The Problem

By Kim S. Nash  |  Posted 2004-02-05 Email Print this article Print

Is Wal-Mart an unstoppable force? Larry Johnston may be the yardstick. The former GE Appliance savior is now trying to beat the nation's largest grocer at its own game—with a combination of brains and technology.

The Problem

A few miles west of the Columbia Village store, Colleen Godak struggles to arrange 15 bags of groceries in the back of her minivan. The mother of two has just completed her shopping at a Wal-Mart Supercenter, unloading $133 on a week's worth of items. Godak no longer shops at Albertson's because, she says, she can save a lot by shopping at this 24-hour-a-day Supercenter. "The customer service here is awful, but I know where everything is, so I don't have to depend on it," says Godak.

Godak is Johnston's problem. She would be an ideal customer, but the convenience and smiling help at Albertson's aren't enough to outweigh the savings she can get at Wal-Mart. She's far from alone.

In 2000, Albertson's dominated the greater Boise market, population 470,000, with 21 stores and 65% market share, according to Trade Dimensions International, a market research firm in Wilton, Conn. Wal-Mart invaded that very same year, opening four 200,000-square-foot Supercenters. A year later, Wal-Mart had stolen 16% of the market, almost all of it coming from Albertson's.

Boise represents a microcosm of what is happening to Albertson's and other grocers across the U.S. as Wal-Mart moves in. The latest figures on Albertson's hometown show Wal-Mart's share is now up to 28% while Albertson's has fallen to 39%.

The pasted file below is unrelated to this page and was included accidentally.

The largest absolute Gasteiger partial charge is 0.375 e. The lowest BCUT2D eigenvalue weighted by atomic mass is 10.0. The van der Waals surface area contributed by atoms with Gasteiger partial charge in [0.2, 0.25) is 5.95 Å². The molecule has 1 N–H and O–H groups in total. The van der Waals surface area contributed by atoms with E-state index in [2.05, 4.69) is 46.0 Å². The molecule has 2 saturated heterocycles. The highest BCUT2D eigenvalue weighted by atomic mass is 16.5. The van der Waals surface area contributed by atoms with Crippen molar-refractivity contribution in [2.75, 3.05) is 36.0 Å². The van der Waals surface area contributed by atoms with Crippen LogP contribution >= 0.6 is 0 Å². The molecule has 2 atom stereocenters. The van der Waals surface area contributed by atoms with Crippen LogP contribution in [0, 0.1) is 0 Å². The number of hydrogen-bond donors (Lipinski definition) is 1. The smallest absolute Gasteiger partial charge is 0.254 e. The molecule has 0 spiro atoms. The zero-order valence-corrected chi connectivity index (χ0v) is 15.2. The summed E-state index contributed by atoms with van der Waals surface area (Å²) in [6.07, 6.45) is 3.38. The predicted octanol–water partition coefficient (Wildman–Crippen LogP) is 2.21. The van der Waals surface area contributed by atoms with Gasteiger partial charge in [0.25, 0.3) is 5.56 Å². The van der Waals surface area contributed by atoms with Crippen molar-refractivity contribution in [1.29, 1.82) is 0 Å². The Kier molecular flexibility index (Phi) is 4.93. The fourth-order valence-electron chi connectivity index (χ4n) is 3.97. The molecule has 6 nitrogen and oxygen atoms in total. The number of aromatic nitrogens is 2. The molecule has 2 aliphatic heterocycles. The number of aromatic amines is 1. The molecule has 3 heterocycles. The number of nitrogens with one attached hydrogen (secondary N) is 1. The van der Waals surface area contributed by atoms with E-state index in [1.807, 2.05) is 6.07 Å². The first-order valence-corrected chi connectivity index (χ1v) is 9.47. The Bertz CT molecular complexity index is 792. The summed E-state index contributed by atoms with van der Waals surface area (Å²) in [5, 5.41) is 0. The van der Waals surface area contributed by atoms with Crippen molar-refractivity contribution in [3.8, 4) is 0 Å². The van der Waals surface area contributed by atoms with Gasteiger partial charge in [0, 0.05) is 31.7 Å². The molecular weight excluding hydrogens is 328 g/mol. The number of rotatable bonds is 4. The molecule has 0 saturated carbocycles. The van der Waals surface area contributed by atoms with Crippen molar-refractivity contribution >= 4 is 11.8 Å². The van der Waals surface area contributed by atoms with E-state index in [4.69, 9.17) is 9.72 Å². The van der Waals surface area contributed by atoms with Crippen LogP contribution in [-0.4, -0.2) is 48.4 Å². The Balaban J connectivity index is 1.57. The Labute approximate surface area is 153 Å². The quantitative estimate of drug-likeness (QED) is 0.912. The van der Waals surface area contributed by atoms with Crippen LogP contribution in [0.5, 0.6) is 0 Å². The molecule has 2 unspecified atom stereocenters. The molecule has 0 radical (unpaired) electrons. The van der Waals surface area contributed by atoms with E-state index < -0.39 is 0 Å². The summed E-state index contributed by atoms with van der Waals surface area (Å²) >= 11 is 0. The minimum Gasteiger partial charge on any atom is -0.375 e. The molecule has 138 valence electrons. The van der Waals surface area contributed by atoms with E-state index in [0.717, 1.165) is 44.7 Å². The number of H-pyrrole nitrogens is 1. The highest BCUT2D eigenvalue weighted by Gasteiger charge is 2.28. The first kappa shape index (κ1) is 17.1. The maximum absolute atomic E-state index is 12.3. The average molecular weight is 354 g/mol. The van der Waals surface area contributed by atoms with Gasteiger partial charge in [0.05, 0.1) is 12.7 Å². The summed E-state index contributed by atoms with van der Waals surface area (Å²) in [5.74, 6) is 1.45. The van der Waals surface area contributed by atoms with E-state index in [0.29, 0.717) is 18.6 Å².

Albertson's has been able to protect part of its territory because it has more stores and shoppers can get in and out of its smaller 45,000-to-60,000-square-foot outlets faster. But Wal-Mart now has an answer for that, too.

If Godak is the face of the ideal Albertson's customer, then Kelly Kirby represents the enemy.

Kirby manages a new Wal-Mart Neighborhood Market grocery store in South Ogden, Utah, a satellite community of Salt Lake City. Wal-Mart Neighborhood Markets, with their smaller, 40,000-square-foot design, compete head-on against traditional grocers such as Albertson's. They offer the same basic grocery and drug merchandise found in an Albertson's, but without the frills such as gourmet cheese stands and Starbucks counters. There is no butcher; meat is shipped in daily. There is no real baker; bread and buns are shipped in partially baked each day as well.

There are also fewer live cashiers. Neighborhood Markets rely heavily on banks of self-checkout registers where customers can scan and bag their own groceries. What shoppers do get are Wal-Mart's discount prices.

"Everything here is geared towards convenience," says Kirby, who has been in the supermarket business for 30 years and was hired away from Smith Foods, a local competitor. Wal-Mart headquarters has "given me a lot of latitude to make sure we are very competitive in the marketplace," he says, including the ability to lower prices to match competitors.